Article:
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Lee’s Lowdown: Change In The US & Giro To Japan!

US Cycling is under new management and the Giro d’Italia is planning to start in Japan, just the sort of fodder for Lee Rodgers to get his teeth into and give us his Lowdown. In Lee’s eyes the change in the US can only be a good thing, but could the Giro money not be spent in a better way, what about the Giro Rosa?

There’s not been much reason to cheer for USA Cycling in recent years, what with the dubious (I’m being polite here) Steve Johnson having been at the helm since 2006 till early this year but new CEO Derek Bouchard-Hall and his staff have just ushered in something that is very much worth applauding.

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Derek Bouchard-Hall (left), not a bad rider

For the start of the 2016 racing season, several measures are being brought in that will effectively increase the number of doping tests for amateur racers. The cost will be carried in part by the riders themselves, with a $3 increase on the previous $70 for a one year license. International Elite and Pro License appliqués will have to pay a $50 surcharge, which will be also directed towards anti-doping efforts.

Bouchard-Hall tells a tale of first going into the Cycling USA HQ when he was appointed CEO and seeing images on the walls of the Great American Dopers: they were all there, Leipheimer, Julich, Armstrong, Hincapie.

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Julich and Hamilton, US Olympic medalists

“Those are symbols of an appalling past and appalling behavior, and even though I can understand it and sympathize with it, those pictures don’t inspire me,” he said to the New York Times. “In fact, it’s the opposite.”

Those all went into the garbage, sorry, ‘hall closet’, but not before someone spoke to the new boss and said by taking them down it might make it look like the organization was trying to bury its past. Bouchard-Hall was having none of it.

Let’s hope these new reforms make inroads into what is a big problem in cycling, amateur doping, and yes, well done USA Cycling.

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Maybe not laughing so much these days

In other news, The Giro was rumored to be going to Japan for its start in 2017, as reported in Belgian website Sport/Voetbalmagazine, but the article was quickly denied by the Italian organizers. However, the fact that they are talking about it leads me to believe that it will happen soon enough, if only because no Grand Tour has ever started outside Europe – to be the first, that would bring some fanfare.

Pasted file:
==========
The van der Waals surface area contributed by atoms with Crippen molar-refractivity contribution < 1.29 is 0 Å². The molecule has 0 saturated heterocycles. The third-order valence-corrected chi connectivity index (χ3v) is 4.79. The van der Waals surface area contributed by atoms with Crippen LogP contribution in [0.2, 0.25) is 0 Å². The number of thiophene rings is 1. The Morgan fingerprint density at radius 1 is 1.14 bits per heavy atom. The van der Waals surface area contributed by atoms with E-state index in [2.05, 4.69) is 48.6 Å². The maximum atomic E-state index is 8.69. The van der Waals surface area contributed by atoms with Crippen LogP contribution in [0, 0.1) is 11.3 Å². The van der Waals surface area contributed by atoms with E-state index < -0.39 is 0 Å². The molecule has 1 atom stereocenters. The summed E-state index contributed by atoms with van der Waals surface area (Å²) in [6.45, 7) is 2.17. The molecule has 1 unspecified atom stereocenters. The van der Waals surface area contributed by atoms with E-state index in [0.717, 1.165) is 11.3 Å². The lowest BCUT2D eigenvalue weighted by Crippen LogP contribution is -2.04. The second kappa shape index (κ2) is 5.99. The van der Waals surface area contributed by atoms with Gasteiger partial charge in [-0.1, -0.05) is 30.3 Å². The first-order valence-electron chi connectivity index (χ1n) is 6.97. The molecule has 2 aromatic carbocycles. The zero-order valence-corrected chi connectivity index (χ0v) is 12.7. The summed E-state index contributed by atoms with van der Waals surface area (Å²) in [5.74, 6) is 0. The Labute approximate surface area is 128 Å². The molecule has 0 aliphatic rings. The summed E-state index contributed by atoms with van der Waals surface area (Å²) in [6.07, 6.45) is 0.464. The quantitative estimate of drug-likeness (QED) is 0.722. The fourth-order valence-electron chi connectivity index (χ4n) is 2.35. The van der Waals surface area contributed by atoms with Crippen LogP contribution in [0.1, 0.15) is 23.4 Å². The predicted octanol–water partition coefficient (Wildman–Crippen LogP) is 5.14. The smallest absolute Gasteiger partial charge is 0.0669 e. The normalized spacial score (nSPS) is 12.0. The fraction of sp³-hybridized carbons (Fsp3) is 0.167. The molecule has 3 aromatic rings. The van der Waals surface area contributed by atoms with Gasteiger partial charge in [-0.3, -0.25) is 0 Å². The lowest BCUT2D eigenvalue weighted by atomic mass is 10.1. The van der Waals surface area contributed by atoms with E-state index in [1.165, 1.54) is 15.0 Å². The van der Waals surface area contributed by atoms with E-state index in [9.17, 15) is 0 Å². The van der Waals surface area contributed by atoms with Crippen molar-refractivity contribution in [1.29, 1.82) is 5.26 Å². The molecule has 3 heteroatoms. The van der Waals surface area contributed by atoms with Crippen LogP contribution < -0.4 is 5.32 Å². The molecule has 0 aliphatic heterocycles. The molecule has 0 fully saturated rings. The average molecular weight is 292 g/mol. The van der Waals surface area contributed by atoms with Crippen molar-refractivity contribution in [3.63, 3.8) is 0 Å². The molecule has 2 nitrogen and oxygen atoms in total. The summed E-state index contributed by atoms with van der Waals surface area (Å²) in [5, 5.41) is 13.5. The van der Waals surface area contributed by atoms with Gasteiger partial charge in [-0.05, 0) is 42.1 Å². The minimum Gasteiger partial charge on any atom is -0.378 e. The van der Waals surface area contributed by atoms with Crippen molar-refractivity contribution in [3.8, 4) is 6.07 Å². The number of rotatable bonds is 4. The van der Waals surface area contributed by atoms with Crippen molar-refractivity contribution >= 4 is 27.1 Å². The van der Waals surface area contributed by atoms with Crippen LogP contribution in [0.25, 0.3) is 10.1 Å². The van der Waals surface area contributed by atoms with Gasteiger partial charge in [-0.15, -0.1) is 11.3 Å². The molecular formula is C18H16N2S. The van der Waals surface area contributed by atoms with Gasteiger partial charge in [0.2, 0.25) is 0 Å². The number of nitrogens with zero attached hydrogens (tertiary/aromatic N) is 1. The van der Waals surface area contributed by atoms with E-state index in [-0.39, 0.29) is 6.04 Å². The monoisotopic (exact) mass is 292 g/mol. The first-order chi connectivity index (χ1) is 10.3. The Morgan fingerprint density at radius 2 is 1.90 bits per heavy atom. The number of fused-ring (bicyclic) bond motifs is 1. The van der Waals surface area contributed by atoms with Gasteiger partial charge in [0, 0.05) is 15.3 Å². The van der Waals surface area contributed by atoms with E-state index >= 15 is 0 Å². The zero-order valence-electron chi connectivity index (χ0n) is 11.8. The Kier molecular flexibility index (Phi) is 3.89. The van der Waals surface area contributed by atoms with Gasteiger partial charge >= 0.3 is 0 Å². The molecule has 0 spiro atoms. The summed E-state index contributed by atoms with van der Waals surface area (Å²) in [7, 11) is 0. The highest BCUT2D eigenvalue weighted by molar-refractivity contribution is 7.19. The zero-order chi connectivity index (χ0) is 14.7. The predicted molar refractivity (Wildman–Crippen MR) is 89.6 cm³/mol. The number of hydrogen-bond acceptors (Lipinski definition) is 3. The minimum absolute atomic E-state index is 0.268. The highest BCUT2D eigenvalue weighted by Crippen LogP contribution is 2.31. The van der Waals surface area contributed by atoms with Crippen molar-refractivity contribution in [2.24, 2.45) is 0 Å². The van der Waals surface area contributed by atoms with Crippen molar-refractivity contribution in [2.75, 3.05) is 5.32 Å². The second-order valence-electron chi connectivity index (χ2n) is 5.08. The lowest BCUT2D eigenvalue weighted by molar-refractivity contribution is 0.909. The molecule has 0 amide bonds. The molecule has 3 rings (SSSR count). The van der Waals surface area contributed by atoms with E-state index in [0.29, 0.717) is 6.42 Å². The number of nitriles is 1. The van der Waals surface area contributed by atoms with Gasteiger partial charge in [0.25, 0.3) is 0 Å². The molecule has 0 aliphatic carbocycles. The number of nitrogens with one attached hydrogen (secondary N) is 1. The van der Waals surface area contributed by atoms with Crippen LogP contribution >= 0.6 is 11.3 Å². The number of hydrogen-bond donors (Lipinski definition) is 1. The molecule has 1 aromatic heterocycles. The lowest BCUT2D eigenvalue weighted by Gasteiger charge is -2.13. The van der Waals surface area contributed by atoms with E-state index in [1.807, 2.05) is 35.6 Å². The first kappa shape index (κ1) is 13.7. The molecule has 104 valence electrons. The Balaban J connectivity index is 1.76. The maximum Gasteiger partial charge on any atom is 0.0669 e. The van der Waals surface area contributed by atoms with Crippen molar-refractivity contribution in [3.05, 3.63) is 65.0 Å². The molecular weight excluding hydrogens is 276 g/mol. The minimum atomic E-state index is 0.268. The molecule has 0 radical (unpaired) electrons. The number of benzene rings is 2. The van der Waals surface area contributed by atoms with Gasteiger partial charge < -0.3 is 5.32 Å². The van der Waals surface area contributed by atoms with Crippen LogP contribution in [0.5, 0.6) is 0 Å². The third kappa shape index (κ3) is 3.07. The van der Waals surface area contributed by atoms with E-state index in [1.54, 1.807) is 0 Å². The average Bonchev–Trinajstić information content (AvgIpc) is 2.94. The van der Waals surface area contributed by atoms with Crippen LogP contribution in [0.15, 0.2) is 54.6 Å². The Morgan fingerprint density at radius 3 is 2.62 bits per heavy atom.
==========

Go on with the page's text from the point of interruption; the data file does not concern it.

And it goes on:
I’m all for the internationalization of the sport but… Japan? That would mean two extra days, something agreed with by race director Mauro Vegni. “If you take the Giro to Japan, how many extra days of rest would you need? Two? At least. If the UCI doesn’t get onboard with the principle that this is important for cycling in the world, then it’s useless that we sit down in the U.S. or in Japan or in other far-off countries,” he said.

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The Giro start would be popular in Japan

The Japanese love their cycling, something I witnessed in my ten years living there. At the Japan Cup, the Pro Tour riders sell off their kit and even their bikes after the race to the highest bidder, with some fans literally ripping items from the riders back in their frenzied desire to get hold of some merchandise. Whether this still goes on I don’t know, but I know some pros who would walk away with $300 for selling a pair of cycling mitts.

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They love their cycling in Japan

The Belgian report stated that there had been an extra budget set aside to accommodate the trip to Japan, with a $545,000 sweetener set aside for each team to make the 8-10 hour flight there and back more palatable. That is a whole lot of loot that surely could be better spent elsewhere, no? I mean instead of taking the race to Japan where cycling is already going very well and where there is now the Japan Cup and the Saitama Tour de France Criterium that attracts the stars, why not use the money to help the women’s Giro get better prizes? Or to subsidize television programming for that event?

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To the victor go the spoils

When Marianne Vos won the Giro she received a paltry 555 euros, whereas the men’s winner that year, Nairo Quintana, whistled all the way to the bank with 200,000 euros stuffed in his bulging wallet. Or perhaps more of that money could go on introducing blood testing in UCI Asia events (currently all that is tested is urine), or on getting more amateurs tested worldwide? I wonder what Bouchard-Hall could do with $545,000?

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Marianne Vos didn’t take much home for her Giro win in 2013


Lee Rodgers is a former professional road racer on the UCI Asia Tour circuit now racing MTB professionally around the world. His day job combines freelance journalism, coaching cyclists, event organizing and consulting work. You can keep up with his daily scribblings over at www.crankpunk.com.

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